Dubai promotes Chinese products

Dubai, January 30:

Dragon Mart, a gigantic Chinese shopping mall inaugurated last month in Dubai — the Middle East’s version of Hong Kong — aspires to became the gateway for Chinese products into the regional market.

The shopping centre, shaped as a dragon, stretches 1.2 km and has a surface area of 150,000 square metres, making it the largest Chinese commercial centre outside China. In the long corridors of the specialised sections of ‘Dragon Mart’, shops offer a wide selection of ‘Made in China’ products, ranging from sewing needles to farm machinery machinery.

Some 1,200 Chinese vendors and employees work in the mall. After work, they retire to the Chinese quarter of the International City, built in the desert of the flourishing Gulf emirate. Female assistants push trolleys down the aisles, offering to accompany shoppers in return for a small tip.

The project was launched in 2002 by the Chinese firm Chinamex Middle East Investment (ChinamexMart) and Dubai’s Jebel Ali Free Zone authority. The United Arab Emirates (UAE) imported an equivalent of $2.1 billion in 2002 from China, representing only 9.3 per cent of its total imports. Presented as a ‘strategic cooperation’ between the Chinese and Emirati governments, Dragon Mart hopes to help increase Chinese exports, not only to the Middle East, but also to Africa, Eastern Europe and Central and south Asia.

“We have chosen Dubai for its geographic position, as well as its economic and political stability, infrastructure, and transperancy of its laws,” the vice-president of ChinamexMart, Jian Cheng, said.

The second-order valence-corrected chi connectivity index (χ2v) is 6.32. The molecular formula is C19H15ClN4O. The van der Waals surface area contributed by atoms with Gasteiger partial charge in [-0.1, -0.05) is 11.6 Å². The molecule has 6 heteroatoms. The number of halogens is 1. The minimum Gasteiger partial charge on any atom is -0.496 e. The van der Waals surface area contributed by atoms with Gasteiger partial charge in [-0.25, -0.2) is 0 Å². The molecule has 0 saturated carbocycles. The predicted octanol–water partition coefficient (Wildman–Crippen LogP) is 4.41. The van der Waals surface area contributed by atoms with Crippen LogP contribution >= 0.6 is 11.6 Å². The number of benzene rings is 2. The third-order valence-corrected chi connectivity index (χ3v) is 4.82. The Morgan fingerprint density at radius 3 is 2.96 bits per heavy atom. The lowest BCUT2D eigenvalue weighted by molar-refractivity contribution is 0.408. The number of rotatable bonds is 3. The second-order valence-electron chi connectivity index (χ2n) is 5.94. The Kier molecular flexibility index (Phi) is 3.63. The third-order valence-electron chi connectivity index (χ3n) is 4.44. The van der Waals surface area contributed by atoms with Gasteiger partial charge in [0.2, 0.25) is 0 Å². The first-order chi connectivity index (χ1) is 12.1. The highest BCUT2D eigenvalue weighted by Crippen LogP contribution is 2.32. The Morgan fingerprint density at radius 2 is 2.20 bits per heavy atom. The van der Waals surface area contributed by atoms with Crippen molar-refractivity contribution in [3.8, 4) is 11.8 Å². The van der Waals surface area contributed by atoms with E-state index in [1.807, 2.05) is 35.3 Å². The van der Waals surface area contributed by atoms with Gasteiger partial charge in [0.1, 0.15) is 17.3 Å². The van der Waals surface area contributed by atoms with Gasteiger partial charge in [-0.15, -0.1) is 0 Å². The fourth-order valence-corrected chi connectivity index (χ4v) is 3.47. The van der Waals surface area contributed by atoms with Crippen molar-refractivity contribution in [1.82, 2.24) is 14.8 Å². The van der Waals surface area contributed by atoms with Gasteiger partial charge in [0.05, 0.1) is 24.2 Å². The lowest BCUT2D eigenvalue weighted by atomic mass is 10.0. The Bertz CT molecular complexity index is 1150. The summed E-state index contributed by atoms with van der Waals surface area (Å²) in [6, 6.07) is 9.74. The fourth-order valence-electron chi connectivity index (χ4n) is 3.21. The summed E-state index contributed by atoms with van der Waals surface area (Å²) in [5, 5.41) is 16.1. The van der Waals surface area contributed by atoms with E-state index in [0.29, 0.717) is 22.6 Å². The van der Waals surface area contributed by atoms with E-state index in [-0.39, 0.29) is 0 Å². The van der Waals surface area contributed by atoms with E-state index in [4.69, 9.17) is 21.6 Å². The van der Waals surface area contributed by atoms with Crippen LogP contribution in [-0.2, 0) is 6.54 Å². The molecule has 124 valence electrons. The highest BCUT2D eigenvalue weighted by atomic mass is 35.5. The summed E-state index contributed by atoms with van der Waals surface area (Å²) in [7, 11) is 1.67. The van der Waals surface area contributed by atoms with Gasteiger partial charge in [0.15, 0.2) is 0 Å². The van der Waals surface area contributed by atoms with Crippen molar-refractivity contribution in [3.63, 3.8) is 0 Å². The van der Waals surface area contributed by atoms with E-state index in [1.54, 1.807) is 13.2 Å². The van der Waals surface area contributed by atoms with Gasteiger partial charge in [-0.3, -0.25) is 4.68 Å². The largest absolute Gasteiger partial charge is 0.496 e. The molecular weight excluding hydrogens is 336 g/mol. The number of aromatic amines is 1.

“The ‘Made in China’ products are in great demand. Our goal is to set up a centre for Chinese trade in the Middle East to respond to this increasing demand,” he said. But contrary to the wishes of his founders, the centre remains “a place for retail instead of wholesale,” he admitted, “We should give people a new impression of Chinese products. In the past, people thought that ‘Made in China’ is a cheap product but not good quality. This idea is changing and we should help in changing it.”

So far, the Dragon Mart is not making a profit, said Cheng, while insisting that the focus should remain on the initial aim of increasing wholesales and accelerating publicity in the region. But some traders in the centre voiced disappointment.

“Business is not excellent and I am not very happy,” said 32-year-old Yu Wang, who represents a textile copmpany. “I had expected profits to be ten-fold more than now, but I hope that business will improve, and I have the patience,” he added, a year after his arrival in Dubai.

The austere decorations of lime-bleached walls and white-tiled floor, combined with the modest shops, represent a striking contrast to the exuberant luxury displayed in malls.